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Assistant to the Rector for Administration Pilar Romero recalled how the former Artlets dean—true to being a poet—came up with appropriate words when everyone else had none.

“[Dimalanta] makes me wonder how [she] could transform the language of illness into poetry,” she said.

ABS-CBN Corporate Communications chief and Artlets professor Ramon “Bong” Osorio remembered Dimalanta as the influential mentor and mother figure who cared enough to give her two cents’ worth about the things he did.

“She was one of my staunchest critics,” he said. “But she let me be most of the time.”

In his eulogy, Isagani Cruz, Dimalanta’s colleague in the Manila Critic’s Circle, recalled how he first encountered the name Ophelia Dimalanta—she wrote a review on his play, “Halimaw,” saying that it was awful; he, in turn, questioned her credentials in print, not knowing that the former was already an icon.

“I would feel deeply contrite and ashamed of myself every time I remember how brash I was, but not having grown out of being immature, spoiled, and self-important, I never apologized to her for that juvenile silliness,” he said. “I should have. I do now.”

He also recalled how gracious Dimalanta was when they first met despite what he did to her in the past. What began as hurting of writers’ egos eventually became decades of fruitful friendship and learning that Cruz is grateful for.

“I did grow up and she stayed around long enough for me to love her,” he said. “Thank you, dearest Ophie, for showing me what it really means to be a teacher—to be patient, to trust, to applaud, and, above all, to teach all the time and to teach everyone.”

Life after Camp Sampaguita

Creative non-fiction writer and new UST Publishing House Director Cristina Pantoja-Hidalgo also recalled Ophie the teacher, who eventually became her friend and defender.

“[As a teacher], she was quiet, low-key, [and, at times], elusive,” Hidalgo said. “[But I would find out] that she was surprisingly warm—girlish, giggly even.”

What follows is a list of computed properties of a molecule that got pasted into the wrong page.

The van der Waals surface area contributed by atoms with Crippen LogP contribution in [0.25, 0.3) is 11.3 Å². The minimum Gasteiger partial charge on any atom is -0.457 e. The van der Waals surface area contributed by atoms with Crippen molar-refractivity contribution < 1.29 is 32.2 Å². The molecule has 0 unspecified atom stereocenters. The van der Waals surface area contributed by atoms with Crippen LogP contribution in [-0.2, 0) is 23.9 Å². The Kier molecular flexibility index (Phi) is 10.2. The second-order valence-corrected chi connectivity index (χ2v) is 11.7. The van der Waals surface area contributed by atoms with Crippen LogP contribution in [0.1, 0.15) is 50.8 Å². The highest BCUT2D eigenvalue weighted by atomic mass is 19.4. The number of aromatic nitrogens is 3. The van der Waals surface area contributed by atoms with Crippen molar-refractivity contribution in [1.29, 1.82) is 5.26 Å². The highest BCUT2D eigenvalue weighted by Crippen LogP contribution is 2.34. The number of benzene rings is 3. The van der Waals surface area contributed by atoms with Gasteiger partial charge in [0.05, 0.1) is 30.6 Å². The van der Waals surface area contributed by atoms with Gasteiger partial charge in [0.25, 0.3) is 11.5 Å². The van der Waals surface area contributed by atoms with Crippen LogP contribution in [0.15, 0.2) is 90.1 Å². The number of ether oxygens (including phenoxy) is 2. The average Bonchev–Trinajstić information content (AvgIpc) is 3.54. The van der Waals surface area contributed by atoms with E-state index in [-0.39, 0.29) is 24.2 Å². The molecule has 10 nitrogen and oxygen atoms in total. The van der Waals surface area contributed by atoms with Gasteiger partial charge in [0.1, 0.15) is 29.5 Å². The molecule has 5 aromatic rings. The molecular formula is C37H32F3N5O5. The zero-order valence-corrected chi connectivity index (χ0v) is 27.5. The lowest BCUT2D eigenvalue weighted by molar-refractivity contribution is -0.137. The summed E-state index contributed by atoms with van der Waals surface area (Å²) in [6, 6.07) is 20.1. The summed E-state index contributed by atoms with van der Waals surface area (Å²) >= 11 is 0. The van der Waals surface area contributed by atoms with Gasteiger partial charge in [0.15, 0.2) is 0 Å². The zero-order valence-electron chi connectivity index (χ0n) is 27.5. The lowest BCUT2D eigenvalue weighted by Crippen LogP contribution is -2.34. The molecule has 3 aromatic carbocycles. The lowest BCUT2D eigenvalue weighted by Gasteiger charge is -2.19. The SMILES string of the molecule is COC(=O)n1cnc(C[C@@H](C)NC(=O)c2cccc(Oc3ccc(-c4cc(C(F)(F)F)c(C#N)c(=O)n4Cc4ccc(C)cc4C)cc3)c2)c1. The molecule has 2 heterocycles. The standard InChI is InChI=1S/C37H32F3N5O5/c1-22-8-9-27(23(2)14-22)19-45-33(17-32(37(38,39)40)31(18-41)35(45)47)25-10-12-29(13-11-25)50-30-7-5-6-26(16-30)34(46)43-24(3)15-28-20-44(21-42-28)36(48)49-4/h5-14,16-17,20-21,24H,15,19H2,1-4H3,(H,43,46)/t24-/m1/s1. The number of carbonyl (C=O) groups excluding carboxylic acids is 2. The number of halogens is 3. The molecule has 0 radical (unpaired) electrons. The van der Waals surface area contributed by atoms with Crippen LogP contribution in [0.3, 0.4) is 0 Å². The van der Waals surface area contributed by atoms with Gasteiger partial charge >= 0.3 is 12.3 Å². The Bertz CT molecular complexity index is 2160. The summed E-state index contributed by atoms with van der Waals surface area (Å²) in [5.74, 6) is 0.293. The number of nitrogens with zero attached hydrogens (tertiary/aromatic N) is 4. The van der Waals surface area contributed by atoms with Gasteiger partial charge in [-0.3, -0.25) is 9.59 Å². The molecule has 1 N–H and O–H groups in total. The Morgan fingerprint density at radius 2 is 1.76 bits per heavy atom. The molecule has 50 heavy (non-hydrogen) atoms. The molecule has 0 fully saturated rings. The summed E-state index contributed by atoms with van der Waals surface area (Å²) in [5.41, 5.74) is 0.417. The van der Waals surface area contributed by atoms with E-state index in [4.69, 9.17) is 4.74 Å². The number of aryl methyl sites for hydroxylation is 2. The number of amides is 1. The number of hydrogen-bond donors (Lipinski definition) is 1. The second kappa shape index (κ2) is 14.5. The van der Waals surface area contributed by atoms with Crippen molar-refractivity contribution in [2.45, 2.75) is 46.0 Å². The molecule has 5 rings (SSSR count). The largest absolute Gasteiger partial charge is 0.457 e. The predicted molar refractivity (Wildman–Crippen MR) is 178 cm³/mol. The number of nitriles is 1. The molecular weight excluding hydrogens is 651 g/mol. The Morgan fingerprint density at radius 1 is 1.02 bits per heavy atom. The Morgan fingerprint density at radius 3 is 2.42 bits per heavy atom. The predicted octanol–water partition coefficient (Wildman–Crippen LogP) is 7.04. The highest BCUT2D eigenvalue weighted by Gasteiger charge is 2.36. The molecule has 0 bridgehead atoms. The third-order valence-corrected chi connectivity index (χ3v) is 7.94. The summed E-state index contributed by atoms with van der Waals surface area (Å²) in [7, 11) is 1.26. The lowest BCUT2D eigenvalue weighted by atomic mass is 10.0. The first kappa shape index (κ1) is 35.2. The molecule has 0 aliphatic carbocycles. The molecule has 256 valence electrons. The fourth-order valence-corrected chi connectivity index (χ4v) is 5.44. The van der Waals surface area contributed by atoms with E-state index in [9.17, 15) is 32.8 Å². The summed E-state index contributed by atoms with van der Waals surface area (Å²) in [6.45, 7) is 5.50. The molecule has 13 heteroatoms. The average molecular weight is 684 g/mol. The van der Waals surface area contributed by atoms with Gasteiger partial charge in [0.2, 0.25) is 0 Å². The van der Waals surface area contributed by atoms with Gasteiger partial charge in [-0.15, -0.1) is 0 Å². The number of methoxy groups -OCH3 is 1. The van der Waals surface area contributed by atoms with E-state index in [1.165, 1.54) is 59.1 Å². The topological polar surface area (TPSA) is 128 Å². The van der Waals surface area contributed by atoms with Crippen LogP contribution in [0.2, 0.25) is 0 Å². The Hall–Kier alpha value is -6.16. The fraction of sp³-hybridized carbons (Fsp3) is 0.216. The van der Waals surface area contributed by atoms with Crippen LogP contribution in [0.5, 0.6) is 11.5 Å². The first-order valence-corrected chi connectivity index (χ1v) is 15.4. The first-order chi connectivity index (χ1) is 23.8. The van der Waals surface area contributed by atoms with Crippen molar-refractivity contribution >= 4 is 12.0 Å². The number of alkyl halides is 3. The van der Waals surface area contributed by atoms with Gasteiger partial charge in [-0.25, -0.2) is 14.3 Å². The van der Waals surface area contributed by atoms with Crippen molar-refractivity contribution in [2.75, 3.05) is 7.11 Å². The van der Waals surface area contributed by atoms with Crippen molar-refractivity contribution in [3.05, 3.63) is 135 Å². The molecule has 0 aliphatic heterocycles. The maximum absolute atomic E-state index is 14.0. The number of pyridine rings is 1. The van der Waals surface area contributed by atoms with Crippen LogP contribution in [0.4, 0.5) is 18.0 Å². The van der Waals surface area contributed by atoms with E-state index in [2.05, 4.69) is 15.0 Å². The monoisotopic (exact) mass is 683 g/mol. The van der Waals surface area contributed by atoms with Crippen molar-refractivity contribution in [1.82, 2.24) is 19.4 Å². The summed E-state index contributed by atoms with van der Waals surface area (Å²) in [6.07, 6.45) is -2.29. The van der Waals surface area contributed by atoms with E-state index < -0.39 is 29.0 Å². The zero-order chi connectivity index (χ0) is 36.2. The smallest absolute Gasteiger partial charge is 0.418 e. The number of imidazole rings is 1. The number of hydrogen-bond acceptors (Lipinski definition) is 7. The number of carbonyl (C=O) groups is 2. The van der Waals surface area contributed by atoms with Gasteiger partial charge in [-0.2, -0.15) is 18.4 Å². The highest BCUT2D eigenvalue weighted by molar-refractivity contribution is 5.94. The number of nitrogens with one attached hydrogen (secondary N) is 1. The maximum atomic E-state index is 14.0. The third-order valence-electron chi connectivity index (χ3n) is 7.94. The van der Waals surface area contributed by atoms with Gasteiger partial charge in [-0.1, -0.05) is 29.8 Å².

Hidalgo also noted the “fierceness of Dimalanta’s loyalty,” talking in public for the first time about the help that Dimalanta extended when she found herself “hounded by some persons who held positions of power” in the University.

“I say this with deep affection and undying gratitude—maraming salamat. It was a privilege to have been both your student and your friend,” she said. “You were what most of us aspired to be, but not many of us have achieved—a gifted writer, a dedicated teacher, a loyal friend, and a gentlewoman in the finest sense of the word.”

Varsitarian Publications Adviser Joselito Zulueta, Dimalanta’s former student and close friend, compared her to Maria de Carrion, the character of the Blessed Mother in the collaborative musical they were writing about the life of UST founder Miguel de Benavides, despite the fact that “she should have been the oldest living erotic poet in the world.”

“Ophelia Alcantara Dimalanta was her own transcendent earth, herself the perfect embodiment of dirt uplifted, of flesh exalted,” Zulueta said.

He also thanked his mentor for the opportunity of learning and warm companionship.

“You have sought that journey through poetry that moves and flows,” he said as he ended his eulogy. “Now you yourself have moved on, have flowed on. You, Ophie, have become your own best poetry.” Charizze L. Abulencia, Justinne Chynna V. Garcia, Azer N. Parrocha, and Rommel Marvin C. Rio